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Seattle after sunset. Photo: Karen Ducey/Getty Images

Contrary to what you might expect, it's actually America's tech and finance hubs — where the most jobs can be done remotely — that are seeing the biggest declines in job postings amid the coronavirus pandemic.

What they're saying: "Job postings in these in-person service sectors — retail, food preparation, sales, and beauty & wellness — have fallen more in metros where people are more likely to work from home, like San Francisco, Washington, Boston, and Seattle," Jed Kolko, Indeed's chief economist, writes.

The top 10 drops, according to an Indeed analysis of job postings this June compared with last June:

  1. Honolulu, HI: -45.7%
  2. Seattle-Tacoma-Bellevue, WA: -41.7%
  3. San Francisco-Oakland-Hayward, CA: -41.6%
  4. New York-Newark-Jersey City, NY-NJ-PA: -40.8%
  5. Chicago-Naperville-Elgin, IL-IN-WI: -40.7%
  6. Miami-Fort Lauderdale-West Palm Beach, FL: -40.6%
  7. Boston-Cambridge-Newton, MA-NH: -40.4%
  8. Oxnard-Thousand Oaks-Ventura, CA: -40.3%
  9. Denver-Aurora-Lakewood, CO: -40.0%
  10. San Jose-Sunnyvale-Santa Clara, CA: -39.9%

Between the lines: Honolulu as the leader makes sense due to the fall of the tourism industry, but the appearance of all the major tech metros in the top 10 is surprising.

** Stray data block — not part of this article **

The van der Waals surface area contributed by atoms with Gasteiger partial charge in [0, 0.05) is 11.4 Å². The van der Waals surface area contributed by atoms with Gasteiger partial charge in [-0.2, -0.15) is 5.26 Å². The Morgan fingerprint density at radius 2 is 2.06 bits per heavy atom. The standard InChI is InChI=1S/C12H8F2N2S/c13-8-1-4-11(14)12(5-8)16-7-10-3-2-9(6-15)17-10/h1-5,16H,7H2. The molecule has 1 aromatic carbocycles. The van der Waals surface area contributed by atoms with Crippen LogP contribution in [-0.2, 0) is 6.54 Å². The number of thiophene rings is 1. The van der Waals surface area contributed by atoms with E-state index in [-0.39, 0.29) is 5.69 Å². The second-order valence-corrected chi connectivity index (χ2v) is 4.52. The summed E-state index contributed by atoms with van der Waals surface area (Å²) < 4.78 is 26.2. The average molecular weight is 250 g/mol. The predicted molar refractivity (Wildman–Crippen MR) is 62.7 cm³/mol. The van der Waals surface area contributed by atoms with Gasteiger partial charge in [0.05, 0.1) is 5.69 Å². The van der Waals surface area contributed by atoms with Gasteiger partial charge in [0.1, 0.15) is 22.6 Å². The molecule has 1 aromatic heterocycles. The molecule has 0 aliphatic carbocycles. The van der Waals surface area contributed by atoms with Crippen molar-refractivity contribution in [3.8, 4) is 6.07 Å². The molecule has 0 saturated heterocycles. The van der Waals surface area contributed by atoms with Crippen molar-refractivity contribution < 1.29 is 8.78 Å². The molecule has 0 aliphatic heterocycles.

• Those declines can be explained by the fact that postings for service industry jobs have fallen in the cities where a larger share of the population is working remotely, and therefore able to stay home.

Go deeper: How the pandemic will reshape the job market

Go deeper

Erica Pandey, author of @Work
Sep 22, 2020 - Economy & Business

Why high-wage jobs aren't coming back

Reproduced from Indeed; Chart: Axios Visuals

The pandemic has caught up with high-wage jobs.

The big picture: Early on, the pandemic walloped hiring across the wage spectrum and in every sector. Now, states have opened up, and the lower-wage retail and restaurant jobs have slowly come back — but higher-paying jobs are lagging behind.

Updated 1 min ago - Politics & Policy

Coronavirus dashboard

Illustration: Sarah Grillo/Axios

  1. Health: Large coronavirus outbreaks leading to high death rates — Coronavirus cases are at an all-time high ahead of Election Day — Fauci says U.S. may not return to normal until 2022
  2. Politics: Top HHS spokesperson pitched coronavirus ad campaign as "helping the president" — Space Force's No. 2 general tests positive for coronavirus
  3. World: Taiwan reaches a record 200 days with no local coronavirus cases — Europe faces "stronger and deadlier" wave France imposes lockdown Germany to close bars and restaurants for a month.
  4. Sports: Boston Marathon delayed MLB to investigate Dodgers player who joined celebration after positive COVID test.
Dan Primack, author of Pro Rata
2 hours ago - Economy & Business

Leon Black says he "made a terrible mistake" doing business with Jeffrey Epstein

Photo illustration: Sarah Grillo/Axios. Photo: Rick Friedman/Corbis/Getty Images

Apollo Global Management CEO Leon Black on Thursday said during an earnings call that he made a "terrible mistake" by employing Jeffrey Epstein to work on personal financial and philanthropic services.

Why it matters: Apollo is one of the world's largest private equity firms, and already has lost at least one major client over Black's involvement with Epstein.